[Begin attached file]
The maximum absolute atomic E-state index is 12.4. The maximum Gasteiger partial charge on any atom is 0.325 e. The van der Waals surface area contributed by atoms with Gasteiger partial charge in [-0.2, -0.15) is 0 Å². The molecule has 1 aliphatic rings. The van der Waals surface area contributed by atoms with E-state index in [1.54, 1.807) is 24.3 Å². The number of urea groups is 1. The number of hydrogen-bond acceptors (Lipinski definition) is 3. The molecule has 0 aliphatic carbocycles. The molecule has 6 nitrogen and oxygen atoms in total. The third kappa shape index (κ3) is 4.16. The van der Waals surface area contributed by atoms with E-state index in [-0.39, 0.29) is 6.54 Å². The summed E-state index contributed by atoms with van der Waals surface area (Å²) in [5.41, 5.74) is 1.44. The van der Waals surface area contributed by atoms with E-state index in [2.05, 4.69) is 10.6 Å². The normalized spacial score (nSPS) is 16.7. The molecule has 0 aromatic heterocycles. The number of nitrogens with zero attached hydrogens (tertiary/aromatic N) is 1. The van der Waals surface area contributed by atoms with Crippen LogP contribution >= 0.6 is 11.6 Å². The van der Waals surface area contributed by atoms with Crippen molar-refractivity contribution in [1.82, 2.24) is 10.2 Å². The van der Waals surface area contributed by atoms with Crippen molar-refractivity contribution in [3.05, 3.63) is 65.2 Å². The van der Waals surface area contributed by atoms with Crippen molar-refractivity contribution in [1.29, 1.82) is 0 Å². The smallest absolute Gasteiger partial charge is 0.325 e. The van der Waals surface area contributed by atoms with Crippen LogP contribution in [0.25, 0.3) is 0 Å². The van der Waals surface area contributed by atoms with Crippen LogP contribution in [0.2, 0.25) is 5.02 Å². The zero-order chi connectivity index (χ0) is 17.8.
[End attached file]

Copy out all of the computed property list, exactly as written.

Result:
The maximum absolute atomic E-state index is 12.4. The maximum Gasteiger partial charge on any atom is 0.325 e. The van der Waals surface area contributed by atoms with Gasteiger partial charge in [-0.2, -0.15) is 0 Å². The molecule has 1 aliphatic rings. The van der Waals surface area contributed by atoms with E-state index in [1.54, 1.807) is 24.3 Å². The number of urea groups is 1. The number of hydrogen-bond acceptors (Lipinski definition) is 3. The molecule has 0 aliphatic carbocycles. The molecule has 6 nitrogen and oxygen atoms in total. The third kappa shape index (κ3) is 4.16. The van der Waals surface area contributed by atoms with E-state index in [-0.39, 0.29) is 6.54 Å². The summed E-state index contributed by atoms with van der Waals surface area (Å²) in [5.41, 5.74) is 1.44. The van der Waals surface area contributed by atoms with E-state index in [2.05, 4.69) is 10.6 Å². The normalized spacial score (nSPS) is 16.7. The molecule has 0 aromatic heterocycles. The number of nitrogens with zero attached hydrogens (tertiary/aromatic N) is 1. The van der Waals surface area contributed by atoms with Crippen LogP contribution >= 0.6 is 11.6 Å². The van der Waals surface area contributed by atoms with Crippen molar-refractivity contribution in [1.82, 2.24) is 10.2 Å². The van der Waals surface area contributed by atoms with Crippen molar-refractivity contribution in [3.05, 3.63) is 65.2 Å². The van der Waals surface area contributed by atoms with Crippen molar-refractivity contribution in [1.29, 1.82) is 0 Å². The smallest absolute Gasteiger partial charge is 0.325 e. The van der Waals surface area contributed by atoms with Crippen LogP contribution in [0.25, 0.3) is 0 Å². The van der Waals surface area contributed by atoms with Crippen LogP contribution in [0.2, 0.25) is 5.02 Å². The zero-order chi connectivity index (χ0) is 17.8.